Culture Corner

Getting Around Santiago

Public transportation is, without question, the most common way to navigate and get around Santiago. The Santiago public transportation system includes taxis, conchos (half car/half bus) and buses. Students can expect to use public transport, especially conchos, on a daily basis, and sometimes, several times a day.

Commutes around 10-20 minutes are commonplace and expected-it is simply a part of everday life in Santiago!

To learn more about the different ways to navigate Santiago, please read the descriptions below.

Types of Transportation

Half car, half bus, the "conchos" are perhaps the most common form of public transportation in Santiago. Conchos are cars (of varying colors, makes, and models) that function like buses in many US cities. They have fixed routes, which are indicated by a letter on the side of the concho, like the "K" or "M," for example. You can hail them like a cab and can get on or off anywhere along the route. There is a fixed price (usually quite inexpensive) for anywhere you go on the route. The conchos are popular, so be prepared to share yours with a lot of other people!

Taxis are very inexpensive and a great way to get around Santiago. Just be sure to ask the taxi drivers their rates BEFORE getting into the taxi,make sure the driver knows how to get where you are going, and be sure to solicit your own taxi instead of getting into one that is offered to you.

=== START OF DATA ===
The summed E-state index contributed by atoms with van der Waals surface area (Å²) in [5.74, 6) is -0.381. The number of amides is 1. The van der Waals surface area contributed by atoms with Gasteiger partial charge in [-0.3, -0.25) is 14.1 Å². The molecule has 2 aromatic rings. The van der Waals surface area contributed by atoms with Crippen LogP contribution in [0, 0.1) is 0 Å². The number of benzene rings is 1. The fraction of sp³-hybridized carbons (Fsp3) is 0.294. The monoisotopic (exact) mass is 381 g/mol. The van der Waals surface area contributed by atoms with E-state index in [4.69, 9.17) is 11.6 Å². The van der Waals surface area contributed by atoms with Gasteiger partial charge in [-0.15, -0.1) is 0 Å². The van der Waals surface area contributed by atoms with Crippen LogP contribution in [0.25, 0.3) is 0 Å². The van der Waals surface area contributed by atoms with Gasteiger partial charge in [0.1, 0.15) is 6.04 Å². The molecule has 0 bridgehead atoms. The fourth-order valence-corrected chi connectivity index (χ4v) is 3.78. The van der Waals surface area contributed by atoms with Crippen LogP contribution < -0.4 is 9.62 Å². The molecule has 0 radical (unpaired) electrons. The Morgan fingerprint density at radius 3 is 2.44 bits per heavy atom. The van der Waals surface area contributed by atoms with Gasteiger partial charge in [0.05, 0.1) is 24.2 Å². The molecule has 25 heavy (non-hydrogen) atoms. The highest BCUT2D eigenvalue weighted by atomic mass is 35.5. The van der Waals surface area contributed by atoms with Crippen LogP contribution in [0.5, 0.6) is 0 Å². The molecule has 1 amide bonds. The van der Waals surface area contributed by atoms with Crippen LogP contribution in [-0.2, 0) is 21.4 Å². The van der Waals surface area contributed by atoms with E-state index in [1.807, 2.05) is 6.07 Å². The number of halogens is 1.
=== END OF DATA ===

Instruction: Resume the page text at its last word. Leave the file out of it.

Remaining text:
**The prices for taxis to and from the airport and other locations outside of the city will be based on an official rate (which you can ask to see) and not on the meter.

The Dominican Republic has an extensive, and inexpensive, bus system for travel both inside and outside of Santiago. There are several levels of bus service available, and it will vary depending on where you are and how far you are traveling in the country. Prices are generally fixed no matter how far you go, and price cards are located in the front of the bus. The most comfortable bus lines are Metro Bus and Caribe Tours buses.

The common buses traveling from Santiago to the far points of the country are called "gua-guas" and are the major means of transportation for many Dominicans. The gua-guas may not be air-conditioned, but are usually clean and in good working order. Long-distance bus tickets may be bought in advance (some must be), and this is recommended for travel over the weekend. Rural buses stop more frequently, stopping often to pick up the local farmer heading to market with his vegetables or other items for sale. If you are in a rural area, you need only to flag down a gua-gua and the bus will stop and you will pay when you get on.

In Santiago, payment for bus rides is made to the driver upon entering the bus. The drivers are generally very friendly and willing to take the time to answer questions. Confirm the destination with your driver before you get on the bus.

Your resident directors will provide you with bus schedules, stops, and station information upon your arrival in Santiago.